Unexplained Wealth Orders (UWOs) — nicknamed the “Mcmafia” law after the hit TV drama about Russian organized crime in London — received a lot of attention in the press as the solution to the UK’s dirty money problem.
However, despite the hype around UWOs, law enforcement in the UK are quietly much more excited by their lesser known sister laws, Account Freezing and Forfeiture Orders – introduced in the same Criminal Finances Act 2017.
Last week the National Crime Agency’s Financial Intelligence Unit reported that the 153.6 percent increase in potential criminal assets restrained by UK law enforcement in 2018-2019 compared to previous years was due to Account Freezing Orders as well as the extension from 31 days to up to 6 months granted to law enforcement to investigate suspicious transactions – also introduced under the Criminal Finances Act.
Just a few days later, a Crown Court judicial panel upheld the use of an Account Forfeiture Order by the UK’s National Crime Agency in a money laundering case – paving the way for much greater use of these orders.
Moldovan money laundering
On November 8, the judicial panel dismissed the first ever appeal of an Account Forfeiture Order brought by the son of former Moldovan Prime Minister, Vlad Luca Filat, in a case that shines a light on the increasingly complex ways that money is laundered into the UK.
Vlad Luca’s father is serving 9 years in a Moldovan jail for his role in the theft of $1 billion from the central bank of Moldova – one of Europe’s poorest countries – in 2014.
Back in February, the NCA successfully applied for Filat Jr. to hand over nearly £500,000 ($644,000) frozen from three HSBC bank accounts. The NCA found that Filat, who had no independent income, received multiple cash payments to these accounts through hawala – an informal banking transfer system.
Filat tried to claim unsuccessfully that these payments, from Iraq, Turkey and the Cayman Islands, including $5.5 million in cash loans from an Iraqi company, were gifts from friends. Filat, it emerged from the order, was living a life of luxury including spending nearly £200,00 ($257,000) on a Bentley car, paying £400,000 ($515,000) up front to rent in one of London’s most expensive streets, and buying a £50,000 ($64,000) necklace.
Why Account Freezing and Forfeiture Orders are just so attractive
Account Freezing and Forfeiture Orders (AFOs) allow law enforcement to freeze and seize cash in bank accounts if on the balance of probabilities, the cash came from or could be used for unlawful conduct. They can be heard in Magistrates courts – the lowest courts in the UK.
Having obtained an order from a court, law enforcement can then serve a notice that they will seize (or forfeit) the money in the account unless any objection is received. Law enforcement only need revert back to the court to get a Forfeiture Order if there is an objection or they can apply directly to the Magistrate’s court for a Forfeiture Order, as in Filat’s case. Those subject to either order have an automatic right of appeal to the Crown Court.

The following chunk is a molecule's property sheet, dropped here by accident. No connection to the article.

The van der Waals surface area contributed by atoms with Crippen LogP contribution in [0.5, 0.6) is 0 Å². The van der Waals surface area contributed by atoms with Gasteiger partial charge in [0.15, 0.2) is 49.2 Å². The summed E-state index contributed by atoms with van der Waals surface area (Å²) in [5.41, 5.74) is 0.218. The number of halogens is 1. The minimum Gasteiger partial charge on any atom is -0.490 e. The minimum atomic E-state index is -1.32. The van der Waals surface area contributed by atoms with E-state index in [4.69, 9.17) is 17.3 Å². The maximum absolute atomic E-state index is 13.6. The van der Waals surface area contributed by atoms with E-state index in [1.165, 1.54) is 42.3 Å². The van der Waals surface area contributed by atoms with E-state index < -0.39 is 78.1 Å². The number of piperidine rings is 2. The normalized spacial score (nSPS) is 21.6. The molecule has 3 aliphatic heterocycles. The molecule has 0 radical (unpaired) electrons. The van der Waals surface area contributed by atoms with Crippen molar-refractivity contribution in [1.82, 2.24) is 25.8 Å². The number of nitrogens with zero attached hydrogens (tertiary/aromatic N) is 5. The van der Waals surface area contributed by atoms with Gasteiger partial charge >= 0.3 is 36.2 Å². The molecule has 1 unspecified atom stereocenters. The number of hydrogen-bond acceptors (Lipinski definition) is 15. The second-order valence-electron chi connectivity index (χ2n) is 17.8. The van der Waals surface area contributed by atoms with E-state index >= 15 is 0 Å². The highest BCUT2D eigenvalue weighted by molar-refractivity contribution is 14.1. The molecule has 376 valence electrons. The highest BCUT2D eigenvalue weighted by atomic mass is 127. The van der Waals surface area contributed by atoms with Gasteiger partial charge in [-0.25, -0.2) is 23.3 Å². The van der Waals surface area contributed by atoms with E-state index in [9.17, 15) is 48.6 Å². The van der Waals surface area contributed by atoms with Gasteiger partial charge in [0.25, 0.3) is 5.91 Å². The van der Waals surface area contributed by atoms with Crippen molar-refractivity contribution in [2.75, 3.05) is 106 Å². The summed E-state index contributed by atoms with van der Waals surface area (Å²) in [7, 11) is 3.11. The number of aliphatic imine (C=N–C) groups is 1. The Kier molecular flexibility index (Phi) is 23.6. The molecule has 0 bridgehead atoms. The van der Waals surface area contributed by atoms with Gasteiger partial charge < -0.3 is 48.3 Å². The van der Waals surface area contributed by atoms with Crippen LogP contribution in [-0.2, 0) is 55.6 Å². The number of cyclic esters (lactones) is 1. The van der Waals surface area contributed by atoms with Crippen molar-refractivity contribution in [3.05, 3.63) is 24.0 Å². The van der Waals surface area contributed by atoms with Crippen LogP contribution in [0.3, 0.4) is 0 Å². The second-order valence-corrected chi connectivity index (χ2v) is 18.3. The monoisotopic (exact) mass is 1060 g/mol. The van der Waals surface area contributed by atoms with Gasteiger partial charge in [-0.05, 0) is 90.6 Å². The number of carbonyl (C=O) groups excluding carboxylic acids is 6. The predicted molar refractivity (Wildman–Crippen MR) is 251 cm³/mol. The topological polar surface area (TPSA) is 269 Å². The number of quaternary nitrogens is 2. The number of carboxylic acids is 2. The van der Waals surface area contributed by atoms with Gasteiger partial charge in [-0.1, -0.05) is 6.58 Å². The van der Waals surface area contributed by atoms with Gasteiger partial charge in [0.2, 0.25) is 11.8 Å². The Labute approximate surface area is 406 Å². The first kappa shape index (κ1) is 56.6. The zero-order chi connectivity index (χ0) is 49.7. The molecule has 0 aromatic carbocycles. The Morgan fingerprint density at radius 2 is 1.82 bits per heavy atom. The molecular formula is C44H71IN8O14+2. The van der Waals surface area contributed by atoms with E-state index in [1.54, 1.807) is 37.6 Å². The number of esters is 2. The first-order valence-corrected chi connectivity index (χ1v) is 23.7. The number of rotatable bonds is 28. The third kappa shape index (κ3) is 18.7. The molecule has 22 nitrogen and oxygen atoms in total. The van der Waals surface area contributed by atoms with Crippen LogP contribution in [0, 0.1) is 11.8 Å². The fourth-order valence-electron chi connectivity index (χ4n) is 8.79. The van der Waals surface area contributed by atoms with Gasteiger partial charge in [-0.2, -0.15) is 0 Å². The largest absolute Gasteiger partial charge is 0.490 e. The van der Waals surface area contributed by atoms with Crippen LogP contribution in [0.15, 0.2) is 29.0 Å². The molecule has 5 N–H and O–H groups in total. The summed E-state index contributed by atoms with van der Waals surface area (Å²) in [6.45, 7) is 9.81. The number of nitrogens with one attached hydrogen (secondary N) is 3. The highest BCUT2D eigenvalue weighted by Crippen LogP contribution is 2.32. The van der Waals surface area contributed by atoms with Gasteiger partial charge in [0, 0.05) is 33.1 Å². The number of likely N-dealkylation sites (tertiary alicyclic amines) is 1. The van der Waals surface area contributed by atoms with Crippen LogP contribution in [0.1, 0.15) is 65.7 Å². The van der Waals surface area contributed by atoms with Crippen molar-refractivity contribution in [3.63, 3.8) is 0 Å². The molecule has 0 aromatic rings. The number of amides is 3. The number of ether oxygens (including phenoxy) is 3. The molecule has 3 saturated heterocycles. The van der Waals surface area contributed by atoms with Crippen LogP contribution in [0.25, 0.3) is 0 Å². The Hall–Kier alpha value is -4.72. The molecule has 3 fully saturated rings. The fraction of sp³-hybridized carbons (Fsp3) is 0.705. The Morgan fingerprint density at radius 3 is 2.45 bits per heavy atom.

In his February 2019 judgement in the Filat case, the district judge relied heavily on Filat’s poor explanation for why the money was in his account. He noted that “if a transaction looks like money laundering and a respondent should be in a position to explain it, but does not do so, then it probably is money laundering.”
Now that his judgement has been upheld by a trio of crown court judges, that gives UK law enforcement a lot of leeway to go after corrupt cash.
AFOs v UWOs
So far, the UK has issued 15 Unexplained Wealth Orders in four cases, two of which relate to Politically Exposed Persons and two to serious and organized criminals, against £115.2 million ($148 million) worth of assets. The NCA meanwhile has announced using Account Freezing Orders in suspected corruption cases against a total of 106 bank accounts worth £124 million ($160 million).
That puts the amount of money frozen as a result of the two different orders neck and neck. However, they are very different beasts.
AFOs only apply to cash in bank accounts. UWOs can be used to go after property and other assets such as yachts and jewelry. But, unlike AFOs, UWOs are not the quick win that they appear at first glance. As an investigative tool, they can get assets frozen but the long journey to actually confiscate the assets is a separate process.
Meanwhile, significant questions remain as to whether a UWO could ever be used successfully against a sitting politician for whom sovereign immunity applies, potentially diminishing their impact on fighting corrupt elites. It isn’t clear whether such immunity would apply to bank accounts however.
And while AFOs should in theory be heard in open court, UWOs are still fairly secretive. Of the two cases so far against PEPs, one is still under wraps. The other only became known because its target – Mrs Hajiyeva, the wife of the central banker currently languishing in jail in Azerbaijan, whose expensive spending habits hit the UK press last May – contested its use. A crucial Court of Appeal hearing on Mrs Hajiyeva’s UWO is pending in December – an appeal that may well define just how useful UWOs are going to be.
The risk with AFOs is they may have diminishing returns as corrupt elites and organized crime resort to alternative money laundering methods that don’t involve cash in bank accounts. But for the meantime, they are a powerful tool in going after corrupt cash that for too long has been freely moving through the UK’s banking system.